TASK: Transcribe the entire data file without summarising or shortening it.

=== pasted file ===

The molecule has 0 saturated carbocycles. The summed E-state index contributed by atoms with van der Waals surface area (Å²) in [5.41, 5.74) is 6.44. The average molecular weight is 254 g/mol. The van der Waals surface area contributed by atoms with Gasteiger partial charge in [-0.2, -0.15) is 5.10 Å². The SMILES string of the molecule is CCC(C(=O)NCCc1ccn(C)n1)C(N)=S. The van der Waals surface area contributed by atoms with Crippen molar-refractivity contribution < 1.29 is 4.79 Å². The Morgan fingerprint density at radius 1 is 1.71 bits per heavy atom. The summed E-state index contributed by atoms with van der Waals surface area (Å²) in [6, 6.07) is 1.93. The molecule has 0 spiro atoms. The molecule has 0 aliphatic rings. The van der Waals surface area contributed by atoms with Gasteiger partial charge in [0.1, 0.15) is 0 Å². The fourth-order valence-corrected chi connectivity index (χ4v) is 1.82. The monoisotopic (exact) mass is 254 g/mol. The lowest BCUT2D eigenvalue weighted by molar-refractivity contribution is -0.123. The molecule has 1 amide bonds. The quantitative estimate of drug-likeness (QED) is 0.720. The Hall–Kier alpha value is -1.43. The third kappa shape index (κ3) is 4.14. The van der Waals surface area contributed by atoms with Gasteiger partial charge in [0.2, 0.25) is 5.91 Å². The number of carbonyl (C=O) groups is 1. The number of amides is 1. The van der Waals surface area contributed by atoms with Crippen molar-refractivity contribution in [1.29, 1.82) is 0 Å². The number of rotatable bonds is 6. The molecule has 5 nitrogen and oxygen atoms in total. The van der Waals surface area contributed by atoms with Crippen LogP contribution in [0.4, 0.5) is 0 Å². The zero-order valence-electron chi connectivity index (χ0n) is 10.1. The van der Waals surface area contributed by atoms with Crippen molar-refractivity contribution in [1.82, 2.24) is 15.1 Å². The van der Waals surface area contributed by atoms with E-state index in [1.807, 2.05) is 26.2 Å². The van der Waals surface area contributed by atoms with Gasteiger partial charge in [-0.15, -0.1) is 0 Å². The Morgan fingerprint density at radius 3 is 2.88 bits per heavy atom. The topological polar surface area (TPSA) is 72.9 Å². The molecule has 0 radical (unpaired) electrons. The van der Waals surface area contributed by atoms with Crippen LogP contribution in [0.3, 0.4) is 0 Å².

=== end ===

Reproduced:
The molecule has 0 saturated carbocycles. The summed E-state index contributed by atoms with van der Waals surface area (Å²) in [5.41, 5.74) is 6.44. The average molecular weight is 254 g/mol. The van der Waals surface area contributed by atoms with Gasteiger partial charge in [-0.2, -0.15) is 5.10 Å². The SMILES string of the molecule is CCC(C(=O)NCCc1ccn(C)n1)C(N)=S. The van der Waals surface area contributed by atoms with Crippen molar-refractivity contribution < 1.29 is 4.79 Å². The Morgan fingerprint density at radius 1 is 1.71 bits per heavy atom. The summed E-state index contributed by atoms with van der Waals surface area (Å²) in [6, 6.07) is 1.93. The molecule has 0 spiro atoms. The molecule has 0 aliphatic rings. The van der Waals surface area contributed by atoms with Gasteiger partial charge in [0.1, 0.15) is 0 Å². The fourth-order valence-corrected chi connectivity index (χ4v) is 1.82. The monoisotopic (exact) mass is 254 g/mol. The lowest BCUT2D eigenvalue weighted by molar-refractivity contribution is -0.123. The molecule has 1 amide bonds. The quantitative estimate of drug-likeness (QED) is 0.720. The Hall–Kier alpha value is -1.43. The third kappa shape index (κ3) is 4.14. The van der Waals surface area contributed by atoms with Gasteiger partial charge in [0.2, 0.25) is 5.91 Å². The number of carbonyl (C=O) groups is 1. The number of amides is 1. The van der Waals surface area contributed by atoms with Crippen molar-refractivity contribution in [1.29, 1.82) is 0 Å². The number of rotatable bonds is 6. The molecule has 5 nitrogen and oxygen atoms in total. The van der Waals surface area contributed by atoms with Crippen LogP contribution in [0.4, 0.5) is 0 Å². The zero-order valence-electron chi connectivity index (χ0n) is 10.1. The van der Waals surface area contributed by atoms with Crippen molar-refractivity contribution in [1.82, 2.24) is 15.1 Å². The van der Waals surface area contributed by atoms with E-state index in [1.807, 2.05) is 26.2 Å². The van der Waals surface area contributed by atoms with Gasteiger partial charge in [-0.15, -0.1) is 0 Å². The Morgan fingerprint density at radius 3 is 2.88 bits per heavy atom. The topological polar surface area (TPSA) is 72.9 Å². The molecule has 0 radical (unpaired) electrons. The van der Waals surface area contributed by atoms with Crippen LogP contribution in [0.3, 0.4) is 0 Å².